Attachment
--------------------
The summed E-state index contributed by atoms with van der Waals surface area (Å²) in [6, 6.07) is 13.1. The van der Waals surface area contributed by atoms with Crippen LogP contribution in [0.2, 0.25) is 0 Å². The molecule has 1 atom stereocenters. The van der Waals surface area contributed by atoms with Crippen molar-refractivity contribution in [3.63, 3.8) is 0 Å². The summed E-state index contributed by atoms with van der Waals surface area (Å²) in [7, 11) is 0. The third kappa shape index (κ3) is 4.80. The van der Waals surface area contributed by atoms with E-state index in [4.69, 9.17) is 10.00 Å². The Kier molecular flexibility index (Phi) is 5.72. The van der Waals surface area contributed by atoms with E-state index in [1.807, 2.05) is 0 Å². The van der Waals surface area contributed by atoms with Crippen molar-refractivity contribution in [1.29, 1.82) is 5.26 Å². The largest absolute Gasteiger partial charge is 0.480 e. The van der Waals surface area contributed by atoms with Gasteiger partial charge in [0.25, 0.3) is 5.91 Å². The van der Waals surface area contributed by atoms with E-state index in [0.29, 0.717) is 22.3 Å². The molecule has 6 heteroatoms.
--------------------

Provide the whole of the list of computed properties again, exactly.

The summed E-state index contributed by atoms with van der Waals surface area (Å²) in [6, 6.07) is 13.1. The van der Waals surface area contributed by atoms with Crippen LogP contribution in [0.2, 0.25) is 0 Å². The molecule has 1 atom stereocenters. The van der Waals surface area contributed by atoms with Crippen molar-refractivity contribution in [3.63, 3.8) is 0 Å². The summed E-state index contributed by atoms with van der Waals surface area (Å²) in [7, 11) is 0. The third kappa shape index (κ3) is 4.80. The van der Waals surface area contributed by atoms with E-state index in [4.69, 9.17) is 10.00 Å². The Kier molecular flexibility index (Phi) is 5.72. The van der Waals surface area contributed by atoms with E-state index in [1.807, 2.05) is 0 Å². The van der Waals surface area contributed by atoms with Crippen molar-refractivity contribution in [1.29, 1.82) is 5.26 Å². The largest absolute Gasteiger partial charge is 0.480 e. The van der Waals surface area contributed by atoms with Gasteiger partial charge in [0.25, 0.3) is 5.91 Å². The van der Waals surface area contributed by atoms with E-state index in [0.29, 0.717) is 22.3 Å². The molecule has 6 heteroatoms.